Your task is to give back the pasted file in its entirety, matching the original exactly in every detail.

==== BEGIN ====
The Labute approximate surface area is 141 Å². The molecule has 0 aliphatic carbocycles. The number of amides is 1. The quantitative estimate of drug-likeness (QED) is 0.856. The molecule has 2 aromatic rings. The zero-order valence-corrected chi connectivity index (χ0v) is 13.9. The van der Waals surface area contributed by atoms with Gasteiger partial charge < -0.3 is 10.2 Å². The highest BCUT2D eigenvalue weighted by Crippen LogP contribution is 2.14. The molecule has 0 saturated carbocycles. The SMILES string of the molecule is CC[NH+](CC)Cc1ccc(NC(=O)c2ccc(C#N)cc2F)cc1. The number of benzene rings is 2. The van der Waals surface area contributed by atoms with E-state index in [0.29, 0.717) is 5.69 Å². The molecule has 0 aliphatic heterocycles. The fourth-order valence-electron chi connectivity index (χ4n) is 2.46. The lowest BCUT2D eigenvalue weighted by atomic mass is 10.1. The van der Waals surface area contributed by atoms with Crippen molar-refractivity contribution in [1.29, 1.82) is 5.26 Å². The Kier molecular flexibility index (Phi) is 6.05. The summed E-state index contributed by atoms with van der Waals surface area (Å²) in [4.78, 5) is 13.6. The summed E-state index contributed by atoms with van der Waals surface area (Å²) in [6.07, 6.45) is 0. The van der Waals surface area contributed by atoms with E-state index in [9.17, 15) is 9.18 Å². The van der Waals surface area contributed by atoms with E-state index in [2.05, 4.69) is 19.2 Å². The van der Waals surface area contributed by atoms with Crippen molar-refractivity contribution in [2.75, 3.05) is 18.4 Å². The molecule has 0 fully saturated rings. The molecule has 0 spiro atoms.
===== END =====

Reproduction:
The Labute approximate surface area is 141 Å². The molecule has 0 aliphatic carbocycles. The number of amides is 1. The quantitative estimate of drug-likeness (QED) is 0.856. The molecule has 2 aromatic rings. The zero-order valence-corrected chi connectivity index (χ0v) is 13.9. The van der Waals surface area contributed by atoms with Gasteiger partial charge < -0.3 is 10.2 Å². The highest BCUT2D eigenvalue weighted by Crippen LogP contribution is 2.14. The molecule has 0 saturated carbocycles. The SMILES string of the molecule is CC[NH+](CC)Cc1ccc(NC(=O)c2ccc(C#N)cc2F)cc1. The number of benzene rings is 2. The van der Waals surface area contributed by atoms with E-state index in [0.29, 0.717) is 5.69 Å². The molecule has 0 aliphatic heterocycles. The fourth-order valence-electron chi connectivity index (χ4n) is 2.46. The lowest BCUT2D eigenvalue weighted by atomic mass is 10.1. The van der Waals surface area contributed by atoms with Crippen molar-refractivity contribution in [1.29, 1.82) is 5.26 Å². The Kier molecular flexibility index (Phi) is 6.05. The summed E-state index contributed by atoms with van der Waals surface area (Å²) in [4.78, 5) is 13.6. The summed E-state index contributed by atoms with van der Waals surface area (Å²) in [6.07, 6.45) is 0. The van der Waals surface area contributed by atoms with E-state index in [9.17, 15) is 9.18 Å². The van der Waals surface area contributed by atoms with E-state index in [2.05, 4.69) is 19.2 Å². The van der Waals surface area contributed by atoms with Crippen molar-refractivity contribution in [2.75, 3.05) is 18.4 Å². The molecule has 0 fully saturated rings. The molecule has 0 spiro atoms.